Under the stress and pressure of a hackathon, the team behind Plasma Bootstrap found that understanding and debugging the existing Elixir + Python codebase to be one of the most challenging parts of the build. With the time constraints, Kendrick and Adrian were unable to add all the features they would have wanted. Given more time, the duo would have added in a component to easily browse and search the logs of the plasma server –instead of just metrics.
 
While the duo has certainly added value to the network, they have also come to appreciate the OMG Network and learned from the build. When asked the question: “What has building Plasma Bootstrap made you learn about working on the OMG Network?” They said:
 
“A lot of effort has been put to ensure that plasma works as it should, and we are really excited about the future of plasma. We hope that we can contribute to making plasma easy-to-use and more user-friendly for developers from all walks of life.”
 
More info on Plasma Bootstrap:
 
Language, tools and Framework used:
React (for the UI), Docker, Terraform, Prometheus, Grafana, Flask (for prometheus exporter), Web3 (for ENS support).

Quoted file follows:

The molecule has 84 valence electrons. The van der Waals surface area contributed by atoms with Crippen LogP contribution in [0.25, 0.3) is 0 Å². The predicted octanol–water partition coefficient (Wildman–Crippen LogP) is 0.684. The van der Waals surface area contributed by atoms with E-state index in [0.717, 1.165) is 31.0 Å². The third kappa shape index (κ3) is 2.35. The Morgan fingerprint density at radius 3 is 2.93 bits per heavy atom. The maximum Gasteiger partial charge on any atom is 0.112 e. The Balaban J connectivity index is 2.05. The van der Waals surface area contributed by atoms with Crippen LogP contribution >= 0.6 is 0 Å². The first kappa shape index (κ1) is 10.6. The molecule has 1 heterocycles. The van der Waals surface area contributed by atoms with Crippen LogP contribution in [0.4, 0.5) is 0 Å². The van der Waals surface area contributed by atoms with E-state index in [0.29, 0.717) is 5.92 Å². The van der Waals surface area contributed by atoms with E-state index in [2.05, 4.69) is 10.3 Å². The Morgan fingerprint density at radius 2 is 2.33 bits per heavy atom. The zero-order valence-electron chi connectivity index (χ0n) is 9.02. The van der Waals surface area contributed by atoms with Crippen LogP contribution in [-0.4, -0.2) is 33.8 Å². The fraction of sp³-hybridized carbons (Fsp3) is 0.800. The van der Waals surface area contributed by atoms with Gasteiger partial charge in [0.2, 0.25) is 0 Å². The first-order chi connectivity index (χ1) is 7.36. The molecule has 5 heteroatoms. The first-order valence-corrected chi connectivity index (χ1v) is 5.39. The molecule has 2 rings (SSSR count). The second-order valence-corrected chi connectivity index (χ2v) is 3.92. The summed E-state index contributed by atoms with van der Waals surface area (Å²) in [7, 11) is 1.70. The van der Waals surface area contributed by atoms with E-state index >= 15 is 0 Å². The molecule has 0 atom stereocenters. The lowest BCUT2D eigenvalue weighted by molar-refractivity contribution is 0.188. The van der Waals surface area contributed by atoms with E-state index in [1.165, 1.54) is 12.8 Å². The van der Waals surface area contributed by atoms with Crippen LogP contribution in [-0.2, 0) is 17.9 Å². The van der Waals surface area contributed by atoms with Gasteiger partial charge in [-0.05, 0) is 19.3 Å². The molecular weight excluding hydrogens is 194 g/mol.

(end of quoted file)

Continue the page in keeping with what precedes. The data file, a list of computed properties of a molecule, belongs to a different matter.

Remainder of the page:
Source codes:
Plasma Bootstrap
Frontend and Terraform
 
Want to build on the OMG Network? Sign-up for the OmiseGO Developer Program (ODP)

Reflections on EDCON 2019 by Jet86

While we provided a quick recap of OmiseGO activities at EDCON 2019 on our blog, here's a more detailed write-up of the events with reflections from the point of view of a first-time attendee and Australian local, Jet86.
 

Read more about Jet86's experience on our blog.

OmiseGO, three months on...

Three months ago, Dennis Keller joined the OmiseGO team. This month, he blogs about how he navigates and hopes to shape our landscape with his focus on the commercialization of our technology and services, exploring collaborations and partnerships, and ensuring products are relevant, needed and scalable.
 

Read more about our journey on his blog

April 2019 Roundup